Example: Jemima is riding home from uni on an e-Scooter when the brake cable snaps suddenly. She has to fling herself off the scooter to avoid riding into the Brisbane River, and suffers substantial grazing to her legs and knees. She needs hospital treatment. Jemima would be able to make a claim against the e-Scooter company as it was their faulty product that led to her injury.
When making a claim for compensation after suffering an injury as a pedestrian, you will be claiming for any financial loss which has arisen from your accident. You will be able to claim for any medical costs or associated reasonable expenses incurred due to the injury. The essential nature of a personal injury claim is to return you to the position you were in prior to the accident, at least financially.
Your claim includes:
Any damages will be calculated by looking at the path your life would have taken prior to your accident, and how your life is now changed by the accident taking place.
Example: Gary is an expert surgeon at the start of a brilliant career. He is injured in a hit and run accident on a pedestrian crossing. He is severely injured and is unable to work as a surgeon again. As Gary’s earning capacity will be severely impacted upon, he would be compensated for the loss of income that he would have received during his career. He would also be compensated for any other associated costs relating to his injury.
Example: Gwenyth is retired and receives the pension. She is injured in an accident when she is walking across a road and a driver fails to see her as it is dark. Gwenyth fractures her hip in the fall. She would be compensated for related medical and personal expenses, but as her earning capacity has not been impacted this would not be considered as part of her overall compensation.
In most cases a claim for compensation is going to take between 12 and 18 months. This is because any claim for compensation requires a thorough assessment of your injuries and will require you to go through the process of seeking compensation from the insurance provider of the at-fault driver.
You will need to wait until such time as your injuries are stabilised to fully assess the damages payable to you.
For example, you may have a back injury that requires surgery, and you will not know the full extent of the impact of your injuries until you have recovered from the surgery. Your personal injury lawyers will be able to assess your claim for compensation and will speak to you about the injury compensation you are likely eligible for.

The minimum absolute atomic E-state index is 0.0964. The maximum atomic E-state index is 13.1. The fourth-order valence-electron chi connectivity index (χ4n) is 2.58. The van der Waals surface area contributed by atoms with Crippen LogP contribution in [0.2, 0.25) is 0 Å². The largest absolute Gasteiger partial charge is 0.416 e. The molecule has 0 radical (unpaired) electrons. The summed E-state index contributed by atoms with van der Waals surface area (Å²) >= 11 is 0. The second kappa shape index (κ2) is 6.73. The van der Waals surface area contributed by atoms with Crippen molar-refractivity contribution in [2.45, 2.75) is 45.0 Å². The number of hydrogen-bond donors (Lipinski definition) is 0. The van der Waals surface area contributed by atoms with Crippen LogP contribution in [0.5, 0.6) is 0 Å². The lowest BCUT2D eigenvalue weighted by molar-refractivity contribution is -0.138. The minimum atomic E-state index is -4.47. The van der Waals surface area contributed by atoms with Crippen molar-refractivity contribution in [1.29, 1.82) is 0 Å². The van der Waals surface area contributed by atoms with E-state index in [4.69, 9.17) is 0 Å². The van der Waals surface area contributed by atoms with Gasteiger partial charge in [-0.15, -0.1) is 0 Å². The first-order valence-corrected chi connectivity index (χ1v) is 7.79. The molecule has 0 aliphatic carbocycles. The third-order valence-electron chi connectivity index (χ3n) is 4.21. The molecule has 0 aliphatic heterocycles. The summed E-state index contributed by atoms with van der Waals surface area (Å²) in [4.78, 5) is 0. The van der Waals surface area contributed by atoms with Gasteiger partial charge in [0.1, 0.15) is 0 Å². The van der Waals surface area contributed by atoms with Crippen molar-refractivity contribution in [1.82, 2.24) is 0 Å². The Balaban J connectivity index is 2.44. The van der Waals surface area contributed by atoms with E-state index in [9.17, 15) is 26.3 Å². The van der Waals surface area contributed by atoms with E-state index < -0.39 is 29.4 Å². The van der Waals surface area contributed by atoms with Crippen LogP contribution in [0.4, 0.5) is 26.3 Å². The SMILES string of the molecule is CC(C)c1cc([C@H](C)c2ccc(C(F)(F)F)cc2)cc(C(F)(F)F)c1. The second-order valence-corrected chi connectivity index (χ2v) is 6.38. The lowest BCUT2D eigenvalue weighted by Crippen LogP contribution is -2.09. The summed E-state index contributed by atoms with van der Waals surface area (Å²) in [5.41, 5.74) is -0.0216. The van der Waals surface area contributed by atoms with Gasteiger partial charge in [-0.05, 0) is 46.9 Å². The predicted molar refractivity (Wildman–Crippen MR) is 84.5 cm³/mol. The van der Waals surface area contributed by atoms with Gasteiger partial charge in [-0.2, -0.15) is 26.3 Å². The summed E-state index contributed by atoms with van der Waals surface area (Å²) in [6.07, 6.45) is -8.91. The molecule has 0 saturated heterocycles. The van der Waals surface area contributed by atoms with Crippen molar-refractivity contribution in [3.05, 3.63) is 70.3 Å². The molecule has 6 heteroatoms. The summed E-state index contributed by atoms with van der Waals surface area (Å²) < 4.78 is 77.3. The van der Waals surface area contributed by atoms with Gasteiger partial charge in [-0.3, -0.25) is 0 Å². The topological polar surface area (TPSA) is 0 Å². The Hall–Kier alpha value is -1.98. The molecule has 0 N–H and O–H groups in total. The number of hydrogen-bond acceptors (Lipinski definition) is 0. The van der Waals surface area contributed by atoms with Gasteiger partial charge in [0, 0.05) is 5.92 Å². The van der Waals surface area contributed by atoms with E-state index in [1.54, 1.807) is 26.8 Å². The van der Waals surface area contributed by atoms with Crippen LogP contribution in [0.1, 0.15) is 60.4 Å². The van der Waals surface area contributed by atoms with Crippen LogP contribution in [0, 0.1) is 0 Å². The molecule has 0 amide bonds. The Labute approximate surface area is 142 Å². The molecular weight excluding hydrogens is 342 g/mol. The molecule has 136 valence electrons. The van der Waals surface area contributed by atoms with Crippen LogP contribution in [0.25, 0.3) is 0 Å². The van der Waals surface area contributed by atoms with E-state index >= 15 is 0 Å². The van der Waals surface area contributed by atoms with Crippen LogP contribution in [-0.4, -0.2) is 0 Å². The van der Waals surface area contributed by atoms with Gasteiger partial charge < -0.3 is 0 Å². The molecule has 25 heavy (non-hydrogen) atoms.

If you were jaywalking or were crossing the road without a pedestrian crossing in place, you will likely still be able to claim compensation for your injuries. However, you may be awarded less in compensation if it is found that your actions (for example by jaywalking or crossing without a pedestrian crossing) contributed to your injuries in some way. This is known as contributory negligence and can reduce your overall compensation by a relevant amount.
As noted above, you will likely still be able to claim compensation for your injuries if you have been hit by a car while walking and on your phone, but you may have any compensation amount reduced to allow for your contribution to your injuries.
What this means is that if being on the phone distracted you, which meant that you did not pay attention to your surroundings, your actions contributed to your injuries.
There are certain rules around being hit by a car while you are intoxicated and your rights to compensation, but the general premise is that if your intoxication contributed to your accident this will reduce your overall claim for compensation.
Note: If a pedestrian is struck by a vehicle in a location where they should have been safe from vehicles then the driver would be fully liable. For example, if a driver mounted a curb and hit a drunk or distracted pedestrian on the footpath then it’s the driver who will be deemed at fault
It is important that you speak to a pedestrian injury lawyer if you have been hit by a car while drunk to ensure your personal injuries are adequately compensated.
Whenever you are driving or riding in Queensland you must give way to pedestrians who are:
Pedestrians have right of way when crossing the road, and drivers have a duty to ensure that they anticipate the actions of pedestrians. The courts impose a very high duty of care on drivers to ensure that the rights of pedestrians are protected.
While there are some situations where a pedestrian’s actions will be a major contributing factor in an accident, the fact remains that drivers have a duty of care to pedestrians, and this includes anticipating that pedestrians may cross the road illegally or walk while intoxicated. As a result, some cases will see a reduction in the amount of compensation payable by way of contributory negligence on the part of the pedestrian.
A pedestrian can contribute to their injuries, but as noted above the driver of a vehicle has a very high standard of care imposed on them. Therefore, it is rare, but not impossible, that a court will find a pedestrian more responsible than a driver, which means that any compensation will be reduced by the deemed amount of contributory negligence.
Example: Rick is walking home and not paying attention to the road. He steps out from behind a truck and begins crossing the road while texting. A car coming the other way hits him, and he suffers accident injuries for which his compensation claim is calculated at $100,000. When his matter is assessed it is found that he was 40% responsible for his injuries, which reduces his injury compensation amount by $40,000.
The first thing you need to do is call emergency services including police and ambulance services. A pedestrian accident can be very serious. If the injured pedestrian has suffered head injuries or suspected spinal injuries, they will require immediate medical attention.